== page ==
Fatigue

Hi all, I'm Gaynor, I'm 48 and I was diagnosed with Rheumatoid arthritis 13 years ago. I've been on methotrexate for 11 years. My worst thing currently is fatigue. I'm exhausted and have no energy. My rheumatoid blood levels are stable but I feel awful. Had bloods to check for anything else and all was normal. Is it usual to feel like this, I'm really struggling and it's having such a bad affect on my life 😢😢😢. I don't know what to do.

Comments

  • stickywicket
    stickywicket Member Posts: 26,253

    Hi Gaynor. I wish I could help. I've had RA for most of my life but only experienced such fatigue when flaring. You say your inflammatory levels are OK. I presume your regular blood tests also show that your haemoglobin levels are OK.. I've no medical expertise at all. The only things that come to mind as possibilities, from years on these forums, are:

    1. How are your Vitamin D levels?

    2. Has your thyroid been checked?

    3. Could it be Chronic Fatigue Syndrome?

    "The deeper sorrow carves into your being the more joy you can contain." Kahlil Gibran
  • David55
    David55 Member Posts: 2

    Hi Sherri I’m a new guy very first post I was diagnosed with rheumatoid arthritis and osteoarthritis 9 years ago and it’s been a hard learning curve trying to live with it don’t let it control you the fatigue is the worst pain can be helped but not eradicated but the meds help hot showers help me try to plan your day around the tiredness always try and do something you want to do during the day that you want to do hope this little message helps

  • Ellen
    Ellen Moderator Posts: 592

    Apologies for the hijacking of you thread @Sheri73

    I just want to nip in and thank @David55 for his kind first post in response to your post. Some excellent advice there David. I hope you will take a look around the Online Community and join in if you feel comfortable.

    Our most popular category tends to be

    Or you may wish to start your own thread here and introduce yourself.

    Either way you are very very welcome!

    Best wishes

    Ellen.

  • Lilymary
    Lilymary Member Posts: 1,303
    edited 14. Sep 2021, 13:54

    Hi Gaynor, whie I don't have experience of RA. I have both OA and was diagnosed with "mild" CFS about 4 years ago (mild as in I could just about manage to work part time, but had no energy for much else). The OA sneaked up on me quietly and appeared with a fanfare 18 months ago, by which time I already needed a new hip, and various other bits of me are trying to get my attention. We never did get to the root of what triggered the CFS, but looking back on it I wonder if at least one of the causes was undiagnosed OA, which looking back had been building up for nearly 20 years but started creating a mild fuss also about 4 years ago.

    As soon as the pain relief/anti inflammatory treatment started for the OA, my brain fog lifted a little, that or sheer dogged determination to battle on, but crushing physical fatigue was a daily event that I had to plan for. Then I came off these drugs post hip replacement surgery, and the CFS descended onto me with avengeance like a thick heavy blanket of fog, possibly also triggered by the surgery and rebuilding process going on in the background. (I lost 8 pounds in the two weeks post surgery despite eating more than normally, which gives an indication of the effort my body was putting into healing, now all piled back on again of course...). This is now finally lifting, five months later, but I still have to be careful.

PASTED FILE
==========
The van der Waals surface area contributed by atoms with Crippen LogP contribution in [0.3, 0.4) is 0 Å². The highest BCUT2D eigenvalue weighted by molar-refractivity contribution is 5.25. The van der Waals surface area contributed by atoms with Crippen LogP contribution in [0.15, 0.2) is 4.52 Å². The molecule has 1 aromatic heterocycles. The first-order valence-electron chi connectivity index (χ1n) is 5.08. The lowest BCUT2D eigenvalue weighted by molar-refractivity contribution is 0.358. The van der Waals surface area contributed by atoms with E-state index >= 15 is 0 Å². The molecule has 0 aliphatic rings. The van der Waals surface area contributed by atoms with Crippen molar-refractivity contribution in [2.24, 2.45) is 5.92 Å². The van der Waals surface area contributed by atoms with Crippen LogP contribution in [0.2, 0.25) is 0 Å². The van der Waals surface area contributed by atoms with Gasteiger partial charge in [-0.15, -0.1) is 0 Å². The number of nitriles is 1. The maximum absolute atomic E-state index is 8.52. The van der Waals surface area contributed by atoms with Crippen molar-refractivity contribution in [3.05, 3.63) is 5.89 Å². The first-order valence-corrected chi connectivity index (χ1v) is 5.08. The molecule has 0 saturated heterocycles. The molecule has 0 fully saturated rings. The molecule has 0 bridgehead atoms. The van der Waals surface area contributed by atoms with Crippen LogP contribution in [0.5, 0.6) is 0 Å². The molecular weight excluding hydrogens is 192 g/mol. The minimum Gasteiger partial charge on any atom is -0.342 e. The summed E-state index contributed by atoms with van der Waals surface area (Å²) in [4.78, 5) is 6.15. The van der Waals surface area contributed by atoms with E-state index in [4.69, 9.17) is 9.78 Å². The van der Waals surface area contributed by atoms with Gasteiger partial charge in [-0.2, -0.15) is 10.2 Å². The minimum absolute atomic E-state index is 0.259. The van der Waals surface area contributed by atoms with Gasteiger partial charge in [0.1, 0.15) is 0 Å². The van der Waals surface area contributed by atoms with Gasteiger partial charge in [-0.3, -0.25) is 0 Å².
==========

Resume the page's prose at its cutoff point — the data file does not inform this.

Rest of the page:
I offer this information because our bodies will constantly find new ways to knock the stuffing out of us without us being able to isolate the cause. Nearly every medical condition seems to list fatigue as a symptom, and most drugs list it as a possible side effect. Add to that hormones and life event stressors, and the picture gets even more complex.

    Sometimes it's possible to pinpoint some of the most likely suspects, and tackling the root cause can be more effective than managing the symptoms. But where that's not possible (and it usually isn't) it's a matter of planning and prioritising how you use your ration of energy each day, each week, and sometimes, each hour. If you push yourself to burn out, it will take three times as long to recover. Be kind to yourself, be prepared to let things slide, timetable in recovery time, eat well, sleep as much as you need, and take pleasure in small things. For things that you enjoy that you have to let go, find something new and easier to replace them. But most of all, don't feel you have to keep up with other people. They're not having to deal with what your body is throwing at you.

    You may find some of the tips in this link helpful.


  • frogmorton
    frogmorton Member Posts: 26,680

    Hi @Sheri73

    You do have my sympathy. The fatigue you talk about is unique I had never known anything like it until my first Inflammatory Arthritis flare.

    Now as a general rule I am a lively 'awake' sort of person, but flares floor me and I mean really floor me. Sometimes it seems to me our bloods do not reflect the level the disease is actually affecting us.

    Lilymary gives some great advice about 'pacing yourself' prioritising and letting some things slide. I am not sure that you can always power through this sort of fatigue. I like David's suggestion about making sure you do something you enjoy every day if you can.

    My only suggestion is to make time for naps (set alarms if you worry) and if it persists and you have had the extra tests stickywicket mentions then maybe you will have to keep some sort of record of your levels of exhaustion and hours asleep/awake as evidence for your Dr that things aren't right.

    ((()))

    Love

    Toni xxx